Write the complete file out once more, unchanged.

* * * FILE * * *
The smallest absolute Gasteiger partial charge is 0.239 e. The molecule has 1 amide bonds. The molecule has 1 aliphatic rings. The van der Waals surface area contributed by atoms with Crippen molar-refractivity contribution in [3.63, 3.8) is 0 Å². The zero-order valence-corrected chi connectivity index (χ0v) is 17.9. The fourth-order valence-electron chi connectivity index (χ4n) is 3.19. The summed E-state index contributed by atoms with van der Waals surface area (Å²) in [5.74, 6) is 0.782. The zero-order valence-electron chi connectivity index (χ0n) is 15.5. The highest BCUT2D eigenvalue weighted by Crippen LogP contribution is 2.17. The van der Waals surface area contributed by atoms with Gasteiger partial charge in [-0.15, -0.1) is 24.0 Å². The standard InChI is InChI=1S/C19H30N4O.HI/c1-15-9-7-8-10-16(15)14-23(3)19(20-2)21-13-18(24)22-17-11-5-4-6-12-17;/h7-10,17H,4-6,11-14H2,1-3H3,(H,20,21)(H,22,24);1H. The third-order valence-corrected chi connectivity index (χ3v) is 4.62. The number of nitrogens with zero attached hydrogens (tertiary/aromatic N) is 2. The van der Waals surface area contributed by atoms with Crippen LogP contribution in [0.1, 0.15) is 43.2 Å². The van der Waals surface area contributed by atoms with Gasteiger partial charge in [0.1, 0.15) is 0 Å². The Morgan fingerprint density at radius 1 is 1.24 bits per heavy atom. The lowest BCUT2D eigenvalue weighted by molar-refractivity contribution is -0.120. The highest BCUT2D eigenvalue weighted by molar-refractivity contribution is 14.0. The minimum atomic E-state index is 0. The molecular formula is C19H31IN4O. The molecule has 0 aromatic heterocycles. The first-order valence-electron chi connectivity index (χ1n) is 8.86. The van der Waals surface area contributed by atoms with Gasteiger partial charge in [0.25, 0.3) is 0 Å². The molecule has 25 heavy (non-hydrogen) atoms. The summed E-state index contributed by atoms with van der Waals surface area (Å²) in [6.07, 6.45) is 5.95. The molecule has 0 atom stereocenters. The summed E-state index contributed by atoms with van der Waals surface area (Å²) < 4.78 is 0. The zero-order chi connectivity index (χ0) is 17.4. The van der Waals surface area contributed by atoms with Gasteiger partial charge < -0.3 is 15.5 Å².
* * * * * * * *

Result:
The smallest absolute Gasteiger partial charge is 0.239 e. The molecule has 1 amide bonds. The molecule has 1 aliphatic rings. The van der Waals surface area contributed by atoms with Crippen molar-refractivity contribution in [3.63, 3.8) is 0 Å². The zero-order valence-corrected chi connectivity index (χ0v) is 17.9. The fourth-order valence-electron chi connectivity index (χ4n) is 3.19. The summed E-state index contributed by atoms with van der Waals surface area (Å²) in [5.74, 6) is 0.782. The zero-order valence-electron chi connectivity index (χ0n) is 15.5. The highest BCUT2D eigenvalue weighted by Crippen LogP contribution is 2.17. The van der Waals surface area contributed by atoms with Gasteiger partial charge in [-0.15, -0.1) is 24.0 Å². The standard InChI is InChI=1S/C19H30N4O.HI/c1-15-9-7-8-10-16(15)14-23(3)19(20-2)21-13-18(24)22-17-11-5-4-6-12-17;/h7-10,17H,4-6,11-14H2,1-3H3,(H,20,21)(H,22,24);1H. The third-order valence-corrected chi connectivity index (χ3v) is 4.62. The number of nitrogens with zero attached hydrogens (tertiary/aromatic N) is 2. The van der Waals surface area contributed by atoms with Crippen LogP contribution in [0.1, 0.15) is 43.2 Å². The van der Waals surface area contributed by atoms with Gasteiger partial charge in [0.1, 0.15) is 0 Å². The Morgan fingerprint density at radius 1 is 1.24 bits per heavy atom. The lowest BCUT2D eigenvalue weighted by molar-refractivity contribution is -0.120. The highest BCUT2D eigenvalue weighted by molar-refractivity contribution is 14.0. The minimum atomic E-state index is 0. The molecular formula is C19H31IN4O. The molecule has 0 aromatic heterocycles. The first-order valence-electron chi connectivity index (χ1n) is 8.86. The van der Waals surface area contributed by atoms with Gasteiger partial charge in [0.25, 0.3) is 0 Å². The molecule has 25 heavy (non-hydrogen) atoms. The summed E-state index contributed by atoms with van der Waals surface area (Å²) in [6.07, 6.45) is 5.95. The molecule has 0 atom stereocenters. The summed E-state index contributed by atoms with van der Waals surface area (Å²) < 4.78 is 0. The zero-order chi connectivity index (χ0) is 17.4. The van der Waals surface area contributed by atoms with Gasteiger partial charge < -0.3 is 15.5 Å².